The facts of the Nelson case are remarkably similar to those of the Dix case, although the courts ultimately reached opposite conclusions. These two decisions support the premise that the final determination as to whether a subrogation action is viable, lies with the Judges’ finding of fact relative to the interpretation of the lease language and the intent of the parties.

More recently, the First Appellate District heard American National Bank & Trust Company v. Edgeworth, 249 Ill. App.3d 52, 618 N.E.2d 899 (1993), a case in which an insurer brought an action on behalf of its insured against a tenant who had negligently caused a fire in the apartment building. Again, the Court looked to the lease agreement in question in support of its opinion. The lessor in that case placed language in the lease agreement which provided exclusively that “in the event that any repair or replacement is necessitated by any negligence or wilful act of [a] tenant, [the] tenant shall on demand reimburse the owner for the costs thereof.” Despite what appears to be plain language in the lease making the tenant liable for its own negligence, the American Bank Court relied , instead, on the portion of the lease which required the landlord to procure fire insurance. Making no attempt to determine the intent of the parties in entering into the lease, the Court held as a matter of law, that the tenant could not be responsible for negligently or accidently causing fire damage to the apartment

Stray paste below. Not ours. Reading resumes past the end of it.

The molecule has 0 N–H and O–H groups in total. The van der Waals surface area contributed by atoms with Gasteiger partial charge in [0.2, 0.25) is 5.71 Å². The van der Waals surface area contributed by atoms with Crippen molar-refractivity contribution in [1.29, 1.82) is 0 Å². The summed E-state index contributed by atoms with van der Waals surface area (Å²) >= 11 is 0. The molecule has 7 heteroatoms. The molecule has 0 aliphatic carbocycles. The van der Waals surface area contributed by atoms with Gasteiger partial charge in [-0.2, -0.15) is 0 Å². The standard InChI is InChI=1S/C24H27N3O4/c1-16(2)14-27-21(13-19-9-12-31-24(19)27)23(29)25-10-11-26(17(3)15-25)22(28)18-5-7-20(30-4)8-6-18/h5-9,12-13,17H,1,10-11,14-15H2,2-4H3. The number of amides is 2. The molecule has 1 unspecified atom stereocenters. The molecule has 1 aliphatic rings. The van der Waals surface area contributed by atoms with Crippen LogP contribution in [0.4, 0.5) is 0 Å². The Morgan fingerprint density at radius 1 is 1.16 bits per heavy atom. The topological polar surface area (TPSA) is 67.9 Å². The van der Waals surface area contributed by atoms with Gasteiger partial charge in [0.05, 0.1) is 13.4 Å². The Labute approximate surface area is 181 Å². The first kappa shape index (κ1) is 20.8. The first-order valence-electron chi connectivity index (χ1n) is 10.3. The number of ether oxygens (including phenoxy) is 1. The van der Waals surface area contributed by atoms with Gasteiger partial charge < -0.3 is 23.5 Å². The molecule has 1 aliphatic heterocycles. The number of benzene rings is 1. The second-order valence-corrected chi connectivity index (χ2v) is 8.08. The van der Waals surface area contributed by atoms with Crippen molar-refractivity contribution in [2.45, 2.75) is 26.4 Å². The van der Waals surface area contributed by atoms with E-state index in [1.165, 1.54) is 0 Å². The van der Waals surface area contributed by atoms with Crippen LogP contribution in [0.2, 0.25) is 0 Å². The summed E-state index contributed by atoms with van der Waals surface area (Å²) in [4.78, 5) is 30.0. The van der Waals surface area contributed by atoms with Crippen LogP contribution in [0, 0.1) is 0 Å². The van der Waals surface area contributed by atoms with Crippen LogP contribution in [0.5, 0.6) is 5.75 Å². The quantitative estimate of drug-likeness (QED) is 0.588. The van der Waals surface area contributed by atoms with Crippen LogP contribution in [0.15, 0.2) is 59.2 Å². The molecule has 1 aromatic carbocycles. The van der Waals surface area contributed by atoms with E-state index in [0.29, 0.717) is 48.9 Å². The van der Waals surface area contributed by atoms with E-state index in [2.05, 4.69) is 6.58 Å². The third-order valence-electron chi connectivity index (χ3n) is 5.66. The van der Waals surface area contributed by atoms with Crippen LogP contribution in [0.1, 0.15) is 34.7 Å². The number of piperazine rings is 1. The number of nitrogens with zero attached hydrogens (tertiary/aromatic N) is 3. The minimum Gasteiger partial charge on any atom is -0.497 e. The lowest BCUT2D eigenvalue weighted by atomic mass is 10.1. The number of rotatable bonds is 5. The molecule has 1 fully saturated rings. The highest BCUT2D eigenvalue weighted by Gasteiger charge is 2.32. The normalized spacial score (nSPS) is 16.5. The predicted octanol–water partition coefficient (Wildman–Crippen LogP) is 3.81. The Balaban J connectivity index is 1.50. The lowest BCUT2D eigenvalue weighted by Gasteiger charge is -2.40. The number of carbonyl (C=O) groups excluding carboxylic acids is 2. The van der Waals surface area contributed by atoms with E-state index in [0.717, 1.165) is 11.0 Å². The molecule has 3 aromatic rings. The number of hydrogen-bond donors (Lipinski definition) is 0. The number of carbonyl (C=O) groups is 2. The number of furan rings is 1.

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building when the landlord procures insurance for the building. In effect, the American National Bank & Trust Company v. Edgeworth court looked to the plain language of the lease, as required by legal precedent then chose to ignore half of the language.

In a decision fraught with inconsistency, the Court found that the language of the lease controlled in that it required that the landlord to purchase fire insurance thus causing the landlord to be responsible for repairs. Yet, in its ruling, the Court ignored the language of the lease which provided explicitly that the tenant reimburse the landlord for any repair or replacement cost necessitated by the negligent act of the tenant. The Court ordered that no action could lie, and the landlord’s insurer was ordered to pay for the repairs to the damaged property. Currently, this is the prevailing law in the First District for the State of Illinois. The steps which other courts have taken that mandate consideration of the lease language and the intent of the parties have seemingly been set back to 1955 standards.

Subrogation is Permitted for the Intentional Acts of an Insured/Tenant

Importantly, the Court has adopted a much more definitive rule applicable to the intentional acts of tenants which result in property damage. The Court in LaSalle National Bank v. Massachusetts Bay Insurer, 958 F.Supp. 384 (N.D. Ill. 1997) discussed that under Illinois law, the anti-subrogation rule would generally bar a homeowner’s insurer from asserting a subrogation claim against a coinsured.

In LaSalle National Bank, the insurer attempted to recoup payments made to a coinsured wife on a

claim for fire loss caused by the husband’s intentional rather than negligent acts. In examining the issue of whether an insurer may recover against its own insured, the Court found that because the policy in question had an exclusion for intentional acts, i.e., arson, the insurer could in fact assert a subrogation claim against its own insured because the risk was not covered by the insurance. Thus, the court’s view was that only where a risk is covered by an insurance policy is an insurer barred from subrogating against its insured.